Mustangs with six-cylinder engines were traditionally disparaged by the macho gearhead faithful as “secretary’s cars,” but that’s no longer the case with this recent generation, and in particular the revised-for-2013 V-6 Premium.
The current generation’s base V-6 puts out more power and easily outpaces legendary models of the past, such as the original Boss 302 of 1969. And it, arguably, makes more sense to own one than the current mega-horsepower V-8.
But what does “sense” have to do with it? We’re talking Mustangs here, not grocery-getters.
To give it a little historical perspective, the 2013 model year Mustang is a direct linear descendant of the 1960s original. It may have evolved in the details, although not as far as you’d think in some areas, but its roots and styling are still firmly connected to that now far-off era of youth-market-driven high-performance and all-American sporty cars.
Back in the Mustang’s swinging 1960s heyday, you could buy tame and tepid versions. In 1969, a pony-car pretender could order up a Mustang coupe, maybe in power blue, powered by a 200-cubic-inch inline-six that made all of 115 hp, or order up a 250-cubic-incher with 155 hp. Real car guys, however, could opt for a Boss 302 with 302-cubic-inch V-8 that made 290 hp, or the 429-cubic-inch monster with 375 hp.
Today, for $22,999, you can still drive off in a base Mustang six. But today’s version is equipped with a high-revving 3.7-litre V-6 engine that makes a serious 305 hp, or double the power you’d get in most compact class coupes for that money.
And that should be enough power to make you think before taking the step up to a 5.0-litre V-8 engined GT that will cost you – and admittedly, given it makes an astonishing 420 hp – a still reasonable $33,199. Or make the move to the reintroduced-for-2012 current iteration of the Boss 302, with its V-8 tweaked to 444 hp for $48,199.
Of course, nobody will actually want a base car, which means the review vehicle, a V-6 Premium that goes for $26,999, is the likely starting point.
The fifth-generation Mustang arrived for 2005, with a distinctly 1960s look and a distinctly 1960s solid rear axle rear suspension. It was restyled for 2010 and freshened for 2013, arriving last spring with new grille and splitter (the horizontal element), front and rear fascias, LED taillights and other minor touches.
Gen-five six-cylinder versions started out with an iron-block 4.0-litre V-6 making 210 hp with a five-speed gearbox. The current aluminum, 3.7-litre, twin-cam, 24-valve, variable-valve-timing V-6, rated at 305 hp and 280 lb-ft of torque was introduced for 2011.
And unlike the slogging sixes of the past, both inline and vee, it takes the Mustang to a new level with its racer-revvy 7,000-rpm redline, yet abundant torque at half that figure, which is fed to the rear wheels through a six-speed manual or automatic.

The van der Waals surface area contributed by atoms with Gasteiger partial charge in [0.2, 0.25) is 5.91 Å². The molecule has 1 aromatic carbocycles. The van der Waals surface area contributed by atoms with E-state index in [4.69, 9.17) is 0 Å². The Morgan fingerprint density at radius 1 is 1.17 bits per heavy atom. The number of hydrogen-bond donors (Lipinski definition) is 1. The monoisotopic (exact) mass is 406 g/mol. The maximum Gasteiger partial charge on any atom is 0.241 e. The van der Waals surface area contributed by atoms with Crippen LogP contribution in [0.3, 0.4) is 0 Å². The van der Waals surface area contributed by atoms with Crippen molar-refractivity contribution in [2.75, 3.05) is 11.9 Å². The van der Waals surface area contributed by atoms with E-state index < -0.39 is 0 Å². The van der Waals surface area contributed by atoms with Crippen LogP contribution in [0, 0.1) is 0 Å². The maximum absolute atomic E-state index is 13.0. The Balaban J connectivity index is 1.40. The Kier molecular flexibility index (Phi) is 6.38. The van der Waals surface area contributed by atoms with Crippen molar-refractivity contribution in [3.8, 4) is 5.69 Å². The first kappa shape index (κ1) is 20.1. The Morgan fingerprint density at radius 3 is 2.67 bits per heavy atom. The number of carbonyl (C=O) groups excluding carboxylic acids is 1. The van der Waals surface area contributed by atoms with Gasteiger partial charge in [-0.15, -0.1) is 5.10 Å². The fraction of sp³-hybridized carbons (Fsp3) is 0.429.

With the test car’s manual gearbox, which shifts quickly and accurately, you can sprint to 100 km/h in 5.5 seconds. The V-8 is about half a second quicker and the 1969 Boss 302 required about seven seconds. Drop down a gear from a loafing secondary road cruise to tap into that generous torque to make a quick and safe pass. Some driveline clunkiness is noticeable in lazy, around-town driving.
And you can afford to play with the throttle given fuel economy ratings are 11.6 litres/100 km city and 7.3 highway with the manual (a little better with the automatic). I averaged 10.0 for the week and 8.0 (the readout rounds off the numbers, likely to the low side) on a 200-km/h highway drive.
The MacPherson strut front and well-located (three links and a Panhard rod) rear axle, and electric power steering that has a bit of heft were combined on the test car with a $3,000 performance package.
This added 255/40R19 tires on painted alloy rims, a 3.31 limited-slip differential, strut tower brace, heavier anti-roll bars, stiffer front springs, bigger brake calipers with performance pads and a re-calibrated stability control system. Another $500 buys a pair of good-looking Recaro seats.
All of which makes the Mustang V-6 a car that’s a hugely fun to drive, whether you’re smoking the rear tires or carving up a curvy back road. As much fun as the V-8? Well, more power is always good, but the reality is you can only really use so much and still hang on to your license.
Despite its long history, the Mustang still retains some of its traditional interior plasticky-ness and the trim pieces look a little mix-and-match. But the cabin is quiet, those Recaro seats are comfortable, there’s plenty of up front headroom (and room for strapping six-footers to stretch out), the steering wheel feels hefty and there are the usual electronic features, including a more-than-decent audio system.
The long doors still close with a cheap and rattle-y feel and sound and, as always, the back seat of a Mustang isn’t where you want to spend any time. Knee-room is marginal and headroom, well, there isn’t any and, sitting back there with your chin on your chest, about the only view you have outside is through the small side windows. Trunk space, at 380 litres, isn’t a selling point, either. If you wanted to carry two sets of golf clubs, one would have to go in the rear seat. But overall, the interior looks and works well.
And lest I forget one important attribute, the tester looked really neat with its white paint and $500 “Over The Top” black racing stripes. It will be interesting to see what the next generation looks like when it arrives, probably within a couple of years.
2013 Ford Mustang V6 Premium
Type: Sports coupe
Base price: $26,999; as tested, $33,829
Engine: 3.7-litre, OHV, V-6
Horsepower/torque: 305 hp/280 lb-ft
Transmission: Six-speed manual
Fuel economy (litres/100 km): 11.6 city/7.3 highway; regular gas
Alternatives: Chevrolet Camaro, Dodge Challenger, Hyundai Genesis Coupe, Mitsubishi Eclipse Coupe and various wimpy four-banger-powered compact coupes